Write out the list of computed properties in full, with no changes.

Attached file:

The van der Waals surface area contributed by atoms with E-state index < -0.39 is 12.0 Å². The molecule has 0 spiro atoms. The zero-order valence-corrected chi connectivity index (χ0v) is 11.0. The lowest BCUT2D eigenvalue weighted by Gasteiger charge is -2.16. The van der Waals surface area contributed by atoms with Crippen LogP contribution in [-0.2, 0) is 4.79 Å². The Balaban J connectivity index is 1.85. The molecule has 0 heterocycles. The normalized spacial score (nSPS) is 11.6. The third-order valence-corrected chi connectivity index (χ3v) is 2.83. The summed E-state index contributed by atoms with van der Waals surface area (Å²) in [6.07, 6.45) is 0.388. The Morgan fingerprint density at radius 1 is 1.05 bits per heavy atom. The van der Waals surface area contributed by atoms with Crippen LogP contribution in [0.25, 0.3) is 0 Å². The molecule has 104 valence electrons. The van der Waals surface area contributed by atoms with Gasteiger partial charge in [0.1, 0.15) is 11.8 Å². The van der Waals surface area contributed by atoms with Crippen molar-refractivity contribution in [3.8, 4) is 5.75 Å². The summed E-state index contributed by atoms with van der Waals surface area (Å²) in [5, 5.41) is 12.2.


The van der Waals surface area contributed by atoms with E-state index < -0.39 is 12.0 Å². The molecule has 0 spiro atoms. The zero-order valence-corrected chi connectivity index (χ0v) is 11.0. The lowest BCUT2D eigenvalue weighted by Gasteiger charge is -2.16. The van der Waals surface area contributed by atoms with Crippen LogP contribution in [-0.2, 0) is 4.79 Å². The Balaban J connectivity index is 1.85. The molecule has 0 heterocycles. The normalized spacial score (nSPS) is 11.6. The third-order valence-corrected chi connectivity index (χ3v) is 2.83. The summed E-state index contributed by atoms with van der Waals surface area (Å²) in [6.07, 6.45) is 0.388. The Morgan fingerprint density at radius 1 is 1.05 bits per heavy atom. The van der Waals surface area contributed by atoms with Crippen LogP contribution in [0.25, 0.3) is 0 Å². The molecule has 104 valence electrons. The van der Waals surface area contributed by atoms with Gasteiger partial charge in [0.1, 0.15) is 11.8 Å². The van der Waals surface area contributed by atoms with Crippen molar-refractivity contribution in [3.8, 4) is 5.75 Å². The summed E-state index contributed by atoms with van der Waals surface area (Å²) in [5, 5.41) is 12.2.